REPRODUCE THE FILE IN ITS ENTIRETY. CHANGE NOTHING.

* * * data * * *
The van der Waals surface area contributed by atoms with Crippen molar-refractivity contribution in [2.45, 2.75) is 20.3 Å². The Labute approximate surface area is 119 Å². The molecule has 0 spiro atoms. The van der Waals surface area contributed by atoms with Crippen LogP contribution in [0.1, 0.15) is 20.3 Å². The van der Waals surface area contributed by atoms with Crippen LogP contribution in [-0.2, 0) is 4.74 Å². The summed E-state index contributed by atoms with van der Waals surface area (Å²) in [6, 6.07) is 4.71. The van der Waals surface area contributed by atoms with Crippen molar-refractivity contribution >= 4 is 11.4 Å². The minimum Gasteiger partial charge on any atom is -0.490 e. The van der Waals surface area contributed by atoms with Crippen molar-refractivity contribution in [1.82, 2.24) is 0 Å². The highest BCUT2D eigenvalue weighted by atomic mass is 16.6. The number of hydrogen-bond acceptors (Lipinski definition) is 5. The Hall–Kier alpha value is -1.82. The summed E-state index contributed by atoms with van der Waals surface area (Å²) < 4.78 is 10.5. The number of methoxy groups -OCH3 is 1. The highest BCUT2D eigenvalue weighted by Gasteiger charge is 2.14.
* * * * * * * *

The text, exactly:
The van der Waals surface area contributed by atoms with Crippen molar-refractivity contribution in [2.45, 2.75) is 20.3 Å². The Labute approximate surface area is 119 Å². The molecule has 0 spiro atoms. The van der Waals surface area contributed by atoms with Crippen LogP contribution in [0.1, 0.15) is 20.3 Å². The van der Waals surface area contributed by atoms with Crippen LogP contribution in [-0.2, 0) is 4.74 Å². The summed E-state index contributed by atoms with van der Waals surface area (Å²) in [6, 6.07) is 4.71. The van der Waals surface area contributed by atoms with Crippen molar-refractivity contribution >= 4 is 11.4 Å². The minimum Gasteiger partial charge on any atom is -0.490 e. The van der Waals surface area contributed by atoms with Crippen molar-refractivity contribution in [1.82, 2.24) is 0 Å². The highest BCUT2D eigenvalue weighted by atomic mass is 16.6. The number of hydrogen-bond acceptors (Lipinski definition) is 5. The Hall–Kier alpha value is -1.82. The summed E-state index contributed by atoms with van der Waals surface area (Å²) < 4.78 is 10.5. The number of methoxy groups -OCH3 is 1. The highest BCUT2D eigenvalue weighted by Gasteiger charge is 2.14.